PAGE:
How to Repair a Cracked Concrete Driveway

It’s a given that a concrete slab will become cracked over time. This is particularly true at cold joints, where two concrete slabs meet that were poured at different times.

If the concrete slab is outdoors, such as a driveway, cracks need to be sealed properly. This keeps water from seeping under the slab and eroding the soil, which can cause the concrete to settle.

To seal a cracked concrete slab:

  • Remove any debris or loose concrete in the crack using a screwdriver, followed by a wire brush.
  • Use a broom or leaf blower to clean out the crack.
  • Fill the crack with concrete repair caulk, such as Polyurethane Concrete Crack Sealant from Quikrete.
  • On cracks that are wider than 1/4” push foam backer rod into the crack with a screwdriver, so it’s 1/2” below the surface, then fill the crack with concrete repair caulk.

Watch this video to find out more.

Further Reading


Concrete driveways require a lot less maintenance. You want to keep them nice and clean, but more importantly, you want to be sure you fill up any cracks you might have, especially a crack like this.

Now, this is called a cold joint, where this slab and this slab were poured at different times. And no matter what you do, it’s going to result in cracked concrete.

Now, here’s what’s important about sealing that crack up, is that if you allow rain to get in this crack, sooner or later it’s going to affect the integrity of the soil below it. This will start settling and cracking, I’ve seen it a hundred times.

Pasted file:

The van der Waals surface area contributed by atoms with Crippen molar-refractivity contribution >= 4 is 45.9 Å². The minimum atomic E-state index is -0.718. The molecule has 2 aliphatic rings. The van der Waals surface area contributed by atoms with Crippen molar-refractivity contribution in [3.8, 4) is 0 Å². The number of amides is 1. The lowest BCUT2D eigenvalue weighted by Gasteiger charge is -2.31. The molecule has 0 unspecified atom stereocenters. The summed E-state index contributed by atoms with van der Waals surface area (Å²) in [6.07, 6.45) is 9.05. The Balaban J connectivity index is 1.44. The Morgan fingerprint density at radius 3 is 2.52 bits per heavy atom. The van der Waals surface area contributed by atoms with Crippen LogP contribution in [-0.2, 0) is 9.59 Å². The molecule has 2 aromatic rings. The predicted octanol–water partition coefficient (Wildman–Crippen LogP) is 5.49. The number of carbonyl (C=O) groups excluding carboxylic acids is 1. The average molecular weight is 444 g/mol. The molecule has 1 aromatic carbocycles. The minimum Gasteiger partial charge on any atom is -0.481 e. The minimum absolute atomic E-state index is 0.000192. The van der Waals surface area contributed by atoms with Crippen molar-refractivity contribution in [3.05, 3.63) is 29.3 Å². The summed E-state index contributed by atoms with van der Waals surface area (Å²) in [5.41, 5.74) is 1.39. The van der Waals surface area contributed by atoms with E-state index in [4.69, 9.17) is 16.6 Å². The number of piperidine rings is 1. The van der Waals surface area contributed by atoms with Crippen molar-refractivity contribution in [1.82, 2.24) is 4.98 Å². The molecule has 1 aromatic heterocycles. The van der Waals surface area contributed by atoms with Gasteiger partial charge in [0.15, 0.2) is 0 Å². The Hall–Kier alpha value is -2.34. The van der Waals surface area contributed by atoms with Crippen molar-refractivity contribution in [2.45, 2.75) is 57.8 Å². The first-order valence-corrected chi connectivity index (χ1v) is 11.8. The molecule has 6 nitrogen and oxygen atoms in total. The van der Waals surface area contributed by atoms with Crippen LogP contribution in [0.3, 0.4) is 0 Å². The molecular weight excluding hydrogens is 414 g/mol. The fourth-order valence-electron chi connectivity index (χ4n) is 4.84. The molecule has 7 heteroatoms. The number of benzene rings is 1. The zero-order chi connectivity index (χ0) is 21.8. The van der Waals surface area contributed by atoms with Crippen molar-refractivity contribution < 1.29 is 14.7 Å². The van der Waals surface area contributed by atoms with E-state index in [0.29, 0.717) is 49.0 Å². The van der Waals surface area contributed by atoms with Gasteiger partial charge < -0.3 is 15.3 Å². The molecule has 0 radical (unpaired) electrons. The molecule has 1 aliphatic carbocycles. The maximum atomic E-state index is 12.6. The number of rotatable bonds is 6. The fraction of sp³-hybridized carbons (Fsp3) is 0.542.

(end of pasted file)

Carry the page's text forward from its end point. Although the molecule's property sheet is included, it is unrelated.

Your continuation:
Here’s all you have to do is take a screwdriver, and just kind of scratch away at any debris you may have in the crack. Then, a wire brush to really clean it up really well. And then use a whisk broom. Or, I’ll tell you what, a leaf blower works really well on this as well.

Then, the important thing is a concrete repair caulk, this particular one is a self-leveling. And on a crack like this, you basically are just filling it in, and making it nice and flat.

Now, that works well on cracked concrete like this. But if you have a crack that’s a little larger — for some reason on this side, it’s a little larger than on that side — you’ll need this extra step.

It’s a backer rod, and you use this anytime you’re caulking anything on the outside of your house that’s larger than say a quarter-inch or three-eighths. And here, I’m going to put it down in the crack, like that. Screwdriver, push it down about a half-inch. Then, I’ll caulk right over it, just like I did the smaller crack.


  1. Great video, I did this on a cement slab in our backyard. parts of the crack was too small to use the backer rod, I had air bubbles created from below. Any suggestions on how to avoid that? I also have a good 1.5″ gap between my driveway and garage floor. Any suggestions on how to fill in a joint that wide? Thanks and love the show!

  2. Do not know how this happened (was like this when I bought the house). There is a 1″ Sq cut out of concrete driveway; approximately 1/2″ deep. Can this space be filled using directions for repairing large cracks?